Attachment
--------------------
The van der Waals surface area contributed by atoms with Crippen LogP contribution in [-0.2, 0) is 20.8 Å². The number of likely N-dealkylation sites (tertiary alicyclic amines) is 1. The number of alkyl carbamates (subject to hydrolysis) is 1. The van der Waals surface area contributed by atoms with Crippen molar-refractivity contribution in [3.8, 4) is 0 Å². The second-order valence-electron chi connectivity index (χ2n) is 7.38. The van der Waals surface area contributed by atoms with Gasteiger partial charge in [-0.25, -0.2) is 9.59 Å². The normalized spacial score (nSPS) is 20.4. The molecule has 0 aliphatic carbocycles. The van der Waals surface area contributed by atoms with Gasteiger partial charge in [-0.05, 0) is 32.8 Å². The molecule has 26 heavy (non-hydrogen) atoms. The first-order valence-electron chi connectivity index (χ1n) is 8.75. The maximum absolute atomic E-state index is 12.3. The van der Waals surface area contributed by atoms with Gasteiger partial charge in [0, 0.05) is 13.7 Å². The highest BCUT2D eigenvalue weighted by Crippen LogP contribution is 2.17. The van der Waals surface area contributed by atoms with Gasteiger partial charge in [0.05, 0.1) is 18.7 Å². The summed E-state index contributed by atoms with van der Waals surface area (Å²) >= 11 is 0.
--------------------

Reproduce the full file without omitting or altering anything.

The van der Waals surface area contributed by atoms with Crippen LogP contribution in [-0.2, 0) is 20.8 Å². The number of likely N-dealkylation sites (tertiary alicyclic amines) is 1. The number of alkyl carbamates (subject to hydrolysis) is 1. The van der Waals surface area contributed by atoms with Crippen molar-refractivity contribution in [3.8, 4) is 0 Å². The second-order valence-electron chi connectivity index (χ2n) is 7.38. The van der Waals surface area contributed by atoms with Gasteiger partial charge in [-0.25, -0.2) is 9.59 Å². The normalized spacial score (nSPS) is 20.4. The molecule has 0 aliphatic carbocycles. The van der Waals surface area contributed by atoms with Gasteiger partial charge in [-0.05, 0) is 32.8 Å². The molecule has 26 heavy (non-hydrogen) atoms. The first-order valence-electron chi connectivity index (χ1n) is 8.75. The maximum absolute atomic E-state index is 12.3. The van der Waals surface area contributed by atoms with Gasteiger partial charge in [0, 0.05) is 13.7 Å². The highest BCUT2D eigenvalue weighted by Crippen LogP contribution is 2.17. The van der Waals surface area contributed by atoms with Gasteiger partial charge in [0.05, 0.1) is 18.7 Å². The summed E-state index contributed by atoms with van der Waals surface area (Å²) >= 11 is 0.